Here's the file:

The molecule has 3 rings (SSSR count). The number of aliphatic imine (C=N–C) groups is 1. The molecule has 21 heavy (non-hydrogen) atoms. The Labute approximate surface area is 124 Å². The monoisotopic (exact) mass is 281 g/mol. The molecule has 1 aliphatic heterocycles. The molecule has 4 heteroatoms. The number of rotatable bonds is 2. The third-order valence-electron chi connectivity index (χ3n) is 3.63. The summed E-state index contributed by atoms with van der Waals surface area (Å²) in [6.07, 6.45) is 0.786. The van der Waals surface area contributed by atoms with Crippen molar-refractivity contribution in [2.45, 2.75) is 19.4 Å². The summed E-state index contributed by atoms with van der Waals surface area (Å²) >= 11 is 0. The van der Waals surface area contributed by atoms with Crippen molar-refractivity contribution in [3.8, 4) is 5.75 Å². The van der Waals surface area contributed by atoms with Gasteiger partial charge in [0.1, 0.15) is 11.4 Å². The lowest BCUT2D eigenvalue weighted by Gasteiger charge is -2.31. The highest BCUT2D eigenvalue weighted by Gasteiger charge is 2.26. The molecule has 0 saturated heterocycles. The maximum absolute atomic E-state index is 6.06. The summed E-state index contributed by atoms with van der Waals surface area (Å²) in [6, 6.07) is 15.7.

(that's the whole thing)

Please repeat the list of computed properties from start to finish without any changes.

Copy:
The molecule has 3 rings (SSSR count). The number of aliphatic imine (C=N–C) groups is 1. The molecule has 21 heavy (non-hydrogen) atoms. The Labute approximate surface area is 124 Å². The monoisotopic (exact) mass is 281 g/mol. The molecule has 1 aliphatic heterocycles. The molecule has 4 heteroatoms. The number of rotatable bonds is 2. The third-order valence-electron chi connectivity index (χ3n) is 3.63. The summed E-state index contributed by atoms with van der Waals surface area (Å²) in [6.07, 6.45) is 0.786. The van der Waals surface area contributed by atoms with Crippen molar-refractivity contribution in [2.45, 2.75) is 19.4 Å². The summed E-state index contributed by atoms with van der Waals surface area (Å²) >= 11 is 0. The van der Waals surface area contributed by atoms with Crippen molar-refractivity contribution in [3.8, 4) is 5.75 Å². The van der Waals surface area contributed by atoms with Gasteiger partial charge in [0.1, 0.15) is 11.4 Å². The lowest BCUT2D eigenvalue weighted by Gasteiger charge is -2.31. The highest BCUT2D eigenvalue weighted by Gasteiger charge is 2.26. The molecule has 0 saturated heterocycles. The maximum absolute atomic E-state index is 6.06. The summed E-state index contributed by atoms with van der Waals surface area (Å²) in [6, 6.07) is 15.7.